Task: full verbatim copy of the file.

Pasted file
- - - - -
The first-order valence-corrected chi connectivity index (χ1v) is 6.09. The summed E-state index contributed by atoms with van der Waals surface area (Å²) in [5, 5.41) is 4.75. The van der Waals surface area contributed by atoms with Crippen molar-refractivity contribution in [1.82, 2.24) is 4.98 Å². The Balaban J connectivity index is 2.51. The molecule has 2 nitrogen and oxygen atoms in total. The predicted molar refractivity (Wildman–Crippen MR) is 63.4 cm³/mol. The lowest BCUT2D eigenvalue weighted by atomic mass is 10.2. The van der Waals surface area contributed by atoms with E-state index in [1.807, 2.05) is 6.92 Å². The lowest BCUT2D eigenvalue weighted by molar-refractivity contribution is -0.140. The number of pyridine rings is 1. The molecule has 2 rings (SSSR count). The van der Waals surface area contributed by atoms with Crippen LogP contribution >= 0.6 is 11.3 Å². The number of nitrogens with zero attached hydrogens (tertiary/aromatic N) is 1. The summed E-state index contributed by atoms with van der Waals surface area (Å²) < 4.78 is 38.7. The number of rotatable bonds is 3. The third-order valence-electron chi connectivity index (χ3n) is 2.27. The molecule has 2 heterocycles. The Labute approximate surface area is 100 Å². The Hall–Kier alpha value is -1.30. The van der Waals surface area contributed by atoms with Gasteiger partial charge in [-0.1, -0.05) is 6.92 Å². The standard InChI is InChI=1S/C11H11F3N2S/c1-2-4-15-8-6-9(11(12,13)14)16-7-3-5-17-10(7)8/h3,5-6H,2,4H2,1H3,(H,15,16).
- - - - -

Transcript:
The first-order valence-corrected chi connectivity index (χ1v) is 6.09. The summed E-state index contributed by atoms with van der Waals surface area (Å²) in [5, 5.41) is 4.75. The van der Waals surface area contributed by atoms with Crippen molar-refractivity contribution in [1.82, 2.24) is 4.98 Å². The Balaban J connectivity index is 2.51. The molecule has 2 nitrogen and oxygen atoms in total. The predicted molar refractivity (Wildman–Crippen MR) is 63.4 cm³/mol. The lowest BCUT2D eigenvalue weighted by atomic mass is 10.2. The van der Waals surface area contributed by atoms with E-state index in [1.807, 2.05) is 6.92 Å². The lowest BCUT2D eigenvalue weighted by molar-refractivity contribution is -0.140. The number of pyridine rings is 1. The molecule has 2 rings (SSSR count). The van der Waals surface area contributed by atoms with Crippen LogP contribution >= 0.6 is 11.3 Å². The number of nitrogens with zero attached hydrogens (tertiary/aromatic N) is 1. The summed E-state index contributed by atoms with van der Waals surface area (Å²) < 4.78 is 38.7. The number of rotatable bonds is 3. The third-order valence-electron chi connectivity index (χ3n) is 2.27. The molecule has 2 heterocycles. The Labute approximate surface area is 100 Å². The Hall–Kier alpha value is -1.30. The van der Waals surface area contributed by atoms with Gasteiger partial charge in [-0.1, -0.05) is 6.92 Å². The standard InChI is InChI=1S/C11H11F3N2S/c1-2-4-15-8-6-9(11(12,13)14)16-7-3-5-17-10(7)8/h3,5-6H,2,4H2,1H3,(H,15,16).